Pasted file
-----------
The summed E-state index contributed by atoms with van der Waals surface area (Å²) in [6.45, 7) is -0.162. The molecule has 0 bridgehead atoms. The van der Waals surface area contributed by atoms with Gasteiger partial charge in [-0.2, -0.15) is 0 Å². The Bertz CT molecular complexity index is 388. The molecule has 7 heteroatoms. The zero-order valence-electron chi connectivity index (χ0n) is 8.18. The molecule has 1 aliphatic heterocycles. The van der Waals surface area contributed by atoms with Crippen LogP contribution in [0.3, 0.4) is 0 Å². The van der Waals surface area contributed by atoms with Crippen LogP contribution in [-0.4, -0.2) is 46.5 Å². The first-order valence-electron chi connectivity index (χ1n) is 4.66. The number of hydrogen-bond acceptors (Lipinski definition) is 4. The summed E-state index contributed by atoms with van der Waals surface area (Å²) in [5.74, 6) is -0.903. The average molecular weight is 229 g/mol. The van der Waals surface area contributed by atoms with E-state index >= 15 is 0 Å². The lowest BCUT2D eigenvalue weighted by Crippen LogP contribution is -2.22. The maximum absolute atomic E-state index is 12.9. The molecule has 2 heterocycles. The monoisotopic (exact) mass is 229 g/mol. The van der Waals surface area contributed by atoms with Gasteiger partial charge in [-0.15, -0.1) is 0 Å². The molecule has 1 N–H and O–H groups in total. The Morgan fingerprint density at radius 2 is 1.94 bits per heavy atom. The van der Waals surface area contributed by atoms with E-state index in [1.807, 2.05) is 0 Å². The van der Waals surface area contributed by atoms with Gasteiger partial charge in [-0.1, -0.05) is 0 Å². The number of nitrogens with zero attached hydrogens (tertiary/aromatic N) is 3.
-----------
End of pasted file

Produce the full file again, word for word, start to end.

The summed E-state index contributed by atoms with van der Waals surface area (Å²) in [6.45, 7) is -0.162. The molecule has 0 bridgehead atoms. The van der Waals surface area contributed by atoms with Gasteiger partial charge in [-0.2, -0.15) is 0 Å². The Bertz CT molecular complexity index is 388. The molecule has 7 heteroatoms. The zero-order valence-electron chi connectivity index (χ0n) is 8.18. The molecule has 1 aliphatic heterocycles. The van der Waals surface area contributed by atoms with Crippen LogP contribution in [0.3, 0.4) is 0 Å². The van der Waals surface area contributed by atoms with Crippen LogP contribution in [-0.4, -0.2) is 46.5 Å². The first-order valence-electron chi connectivity index (χ1n) is 4.66. The number of hydrogen-bond acceptors (Lipinski definition) is 4. The summed E-state index contributed by atoms with van der Waals surface area (Å²) in [5.74, 6) is -0.903. The average molecular weight is 229 g/mol. The van der Waals surface area contributed by atoms with E-state index >= 15 is 0 Å². The lowest BCUT2D eigenvalue weighted by Crippen LogP contribution is -2.22. The maximum absolute atomic E-state index is 12.9. The molecule has 2 heterocycles. The monoisotopic (exact) mass is 229 g/mol. The van der Waals surface area contributed by atoms with Gasteiger partial charge in [-0.15, -0.1) is 0 Å². The molecule has 1 N–H and O–H groups in total. The Morgan fingerprint density at radius 2 is 1.94 bits per heavy atom. The van der Waals surface area contributed by atoms with E-state index in [1.807, 2.05) is 0 Å². The van der Waals surface area contributed by atoms with Gasteiger partial charge in [-0.1, -0.05) is 0 Å². The number of nitrogens with zero attached hydrogens (tertiary/aromatic N) is 3.